Andrew Bettles, 22, has called a meeting in hopes of form a park committee for the Fran Lee Trailer Court in Williams Lake. (Monica Lamb-Yorski photo - Williams Lake Tribune)

Andrew Bettles, 22, has called a meeting in hopes of form a park committee for the Fran Lee Trailer Court in Williams Lake. (Monica Lamb-Yorski photo - Williams Lake Tribune)

Amended rules and regulations spark concerns for trailer court tenants in Williams Lake

New rules state owners have right to fine, terminate and take legal action without warning

Tenants living in a Williams Lake trailer court are hoping to form a park committee after the new owner sent them updated park rules and regulations.

RJ De AthEstates Limited of North Vancouver purchased the Fran Lee Trailer Mobile Park on Eleventh Avenue in December 2019.

Recently the owners sent out a notice to all the tenants dated July 25, 2020 with instructions to sign it and mail it back.

The three-page notice states the owners have the right to fine, terminate and take legal action without warning when deemed necessary and administer fines of $1,000-plus for not abiding by all the rules and regulations.

“Any resident(s) found/proven slandering on social media or anywhere else (will result in termination of tenancy effective immediately,” the notice states. “Yards that are not properly maintained will be fined $1,000-plus and will be cleaned up/mowed by our contractors without any warning or notices (all costs associated will be forwarded to that residents/tenants.)”

To date RJ De AthEstates Limited has not responded to the Tribune’s repeated requests for an interview.

A 22-year-old tenant who bought a trailer in October of 2019 is leading the effort to form a park committee and has called a meeting for Saturday, Aug. 15 to take place across the street from the park in the former Poplar Glade School grounds.

Andrew Bettles said he has already heard back from the park owners via e-mail that they will not be attending the meeting.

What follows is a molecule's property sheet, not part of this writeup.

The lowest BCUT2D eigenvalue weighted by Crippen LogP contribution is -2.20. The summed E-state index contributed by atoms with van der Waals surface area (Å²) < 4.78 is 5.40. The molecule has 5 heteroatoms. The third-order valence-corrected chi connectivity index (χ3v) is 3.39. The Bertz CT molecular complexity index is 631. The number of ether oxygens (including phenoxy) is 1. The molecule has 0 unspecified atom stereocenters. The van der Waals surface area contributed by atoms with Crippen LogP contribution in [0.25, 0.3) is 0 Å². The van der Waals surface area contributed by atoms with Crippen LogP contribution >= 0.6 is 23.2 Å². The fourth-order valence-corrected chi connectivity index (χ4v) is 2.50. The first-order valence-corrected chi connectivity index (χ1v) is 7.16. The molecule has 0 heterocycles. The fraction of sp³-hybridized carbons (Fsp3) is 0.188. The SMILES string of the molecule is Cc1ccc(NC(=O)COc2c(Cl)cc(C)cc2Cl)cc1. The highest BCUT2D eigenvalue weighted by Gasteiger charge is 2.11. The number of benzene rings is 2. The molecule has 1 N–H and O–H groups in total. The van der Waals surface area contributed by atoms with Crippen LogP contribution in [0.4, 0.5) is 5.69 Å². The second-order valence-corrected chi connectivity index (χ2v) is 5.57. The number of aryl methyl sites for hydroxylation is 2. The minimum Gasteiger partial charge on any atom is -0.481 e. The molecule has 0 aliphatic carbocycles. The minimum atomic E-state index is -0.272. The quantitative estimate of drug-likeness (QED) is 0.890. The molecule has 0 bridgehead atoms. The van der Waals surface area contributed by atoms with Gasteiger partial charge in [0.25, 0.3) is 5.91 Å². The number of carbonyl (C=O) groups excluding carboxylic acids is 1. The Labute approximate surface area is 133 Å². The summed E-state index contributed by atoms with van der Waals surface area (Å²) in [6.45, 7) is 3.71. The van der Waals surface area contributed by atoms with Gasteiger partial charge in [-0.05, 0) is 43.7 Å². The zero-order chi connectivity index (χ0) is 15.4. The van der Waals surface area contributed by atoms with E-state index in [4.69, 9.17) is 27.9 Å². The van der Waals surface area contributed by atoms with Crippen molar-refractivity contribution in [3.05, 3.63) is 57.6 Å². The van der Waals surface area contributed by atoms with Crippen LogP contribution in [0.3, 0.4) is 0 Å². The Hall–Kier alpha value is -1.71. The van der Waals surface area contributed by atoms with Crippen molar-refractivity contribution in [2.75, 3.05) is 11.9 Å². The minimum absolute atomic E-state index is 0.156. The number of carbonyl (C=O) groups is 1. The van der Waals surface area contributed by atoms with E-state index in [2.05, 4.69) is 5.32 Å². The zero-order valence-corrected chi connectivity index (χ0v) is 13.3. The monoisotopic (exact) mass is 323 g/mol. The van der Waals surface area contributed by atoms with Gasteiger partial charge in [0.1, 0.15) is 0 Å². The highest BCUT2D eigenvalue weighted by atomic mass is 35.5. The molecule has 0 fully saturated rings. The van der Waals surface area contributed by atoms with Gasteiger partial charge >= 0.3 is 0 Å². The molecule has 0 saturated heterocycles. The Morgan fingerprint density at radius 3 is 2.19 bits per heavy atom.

That’s problematic, Bettles said, because they need a landlord present at the meeting to create a committee.

He will still go ahead with the meeting, however, and said he has spent the last few weeks educating himself about manufactured home park tenancy regulations in B.C.

When he received the amended rules and regulations from the new owners he was immediately worried.

Read more: Horgan proposes changes to protect residents of B.C. trailer parks

Joined by his roommate, they went door-to-door in the park to find out what other tenants thought.

“There were lots of people who didn’t understand it fully,” Bettles said, noting only a few people have signed the new rules and regulations agreement so far.

Legal advocate Matthew Granlund of the Women’s Contact Society said he believes that the proposed amendments are in breach of the Manufactured Home Park Tenancy Act and the Regulations to the Act and his office is able to assist with matters like this one.

Bettles did sign an agreement with the previous owners when he move in.

He said it outlines general rules about keeping lawns maintained, no fences and only small pets allowed.

There are 98 trailers in the park, and for a pad rental of $350 a month, they receive water, sewer and electrical services.

In the past a park manager lived on site, but there is no on-site manager living there presently and the mobile home used by the previous manager is for sale.

Read more: Landlord takes front door, windows after single B.C. mom late with rent



news@wltribune.com

Like us on Facebook and follow us on Twitter

Just Posted

Talia McKay of Williams Lake is a burn survivor who remains grateful for the support she received from the Burn Fund (Monica Lamb-Yorski photo - Williams Lake Tribune)
’You have to allow yourself the grace to heal’: B.C. burn survivor reflects on her recovery

Learning how to stand straight and walk again was a feat said Williams Lake resident Talia McKay